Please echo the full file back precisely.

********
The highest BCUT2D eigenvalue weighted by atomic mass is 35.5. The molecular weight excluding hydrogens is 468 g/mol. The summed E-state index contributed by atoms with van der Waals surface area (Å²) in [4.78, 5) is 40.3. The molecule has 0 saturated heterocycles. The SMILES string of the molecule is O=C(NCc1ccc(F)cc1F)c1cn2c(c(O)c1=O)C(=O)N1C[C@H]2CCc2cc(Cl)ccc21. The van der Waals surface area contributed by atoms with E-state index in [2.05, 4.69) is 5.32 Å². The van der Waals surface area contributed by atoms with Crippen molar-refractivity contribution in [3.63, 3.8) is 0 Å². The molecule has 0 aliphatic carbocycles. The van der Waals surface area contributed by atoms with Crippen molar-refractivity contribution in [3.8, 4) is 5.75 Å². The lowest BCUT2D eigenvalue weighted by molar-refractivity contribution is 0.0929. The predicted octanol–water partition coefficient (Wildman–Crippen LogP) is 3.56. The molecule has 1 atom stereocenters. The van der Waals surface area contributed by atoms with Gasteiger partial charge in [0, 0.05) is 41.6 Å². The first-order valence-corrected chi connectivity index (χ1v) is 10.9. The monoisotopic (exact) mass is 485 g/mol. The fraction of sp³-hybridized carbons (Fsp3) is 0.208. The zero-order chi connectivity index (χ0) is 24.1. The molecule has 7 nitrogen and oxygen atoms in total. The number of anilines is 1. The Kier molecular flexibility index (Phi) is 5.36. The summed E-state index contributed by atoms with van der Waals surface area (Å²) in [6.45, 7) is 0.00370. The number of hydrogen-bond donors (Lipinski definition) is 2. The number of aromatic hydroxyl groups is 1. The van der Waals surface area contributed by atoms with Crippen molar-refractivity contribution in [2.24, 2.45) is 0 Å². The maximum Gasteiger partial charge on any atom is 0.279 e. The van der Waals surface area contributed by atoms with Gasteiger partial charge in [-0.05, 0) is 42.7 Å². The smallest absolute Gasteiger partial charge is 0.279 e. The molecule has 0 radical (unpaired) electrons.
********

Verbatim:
The highest BCUT2D eigenvalue weighted by atomic mass is 35.5. The molecular weight excluding hydrogens is 468 g/mol. The summed E-state index contributed by atoms with van der Waals surface area (Å²) in [4.78, 5) is 40.3. The molecule has 0 saturated heterocycles. The SMILES string of the molecule is O=C(NCc1ccc(F)cc1F)c1cn2c(c(O)c1=O)C(=O)N1C[C@H]2CCc2cc(Cl)ccc21. The van der Waals surface area contributed by atoms with E-state index in [2.05, 4.69) is 5.32 Å². The van der Waals surface area contributed by atoms with Crippen molar-refractivity contribution in [3.63, 3.8) is 0 Å². The molecule has 0 aliphatic carbocycles. The van der Waals surface area contributed by atoms with Crippen molar-refractivity contribution in [3.8, 4) is 5.75 Å². The lowest BCUT2D eigenvalue weighted by molar-refractivity contribution is 0.0929. The predicted octanol–water partition coefficient (Wildman–Crippen LogP) is 3.56. The molecule has 1 atom stereocenters. The van der Waals surface area contributed by atoms with Gasteiger partial charge in [0, 0.05) is 41.6 Å². The first-order valence-corrected chi connectivity index (χ1v) is 10.9. The monoisotopic (exact) mass is 485 g/mol. The fraction of sp³-hybridized carbons (Fsp3) is 0.208. The zero-order chi connectivity index (χ0) is 24.1. The molecule has 7 nitrogen and oxygen atoms in total. The number of anilines is 1. The Kier molecular flexibility index (Phi) is 5.36. The summed E-state index contributed by atoms with van der Waals surface area (Å²) in [6.45, 7) is 0.00370. The number of hydrogen-bond donors (Lipinski definition) is 2. The number of aromatic hydroxyl groups is 1. The van der Waals surface area contributed by atoms with Crippen molar-refractivity contribution in [2.24, 2.45) is 0 Å². The maximum Gasteiger partial charge on any atom is 0.279 e. The van der Waals surface area contributed by atoms with Gasteiger partial charge in [-0.05, 0) is 42.7 Å². The smallest absolute Gasteiger partial charge is 0.279 e. The molecule has 0 radical (unpaired) electrons.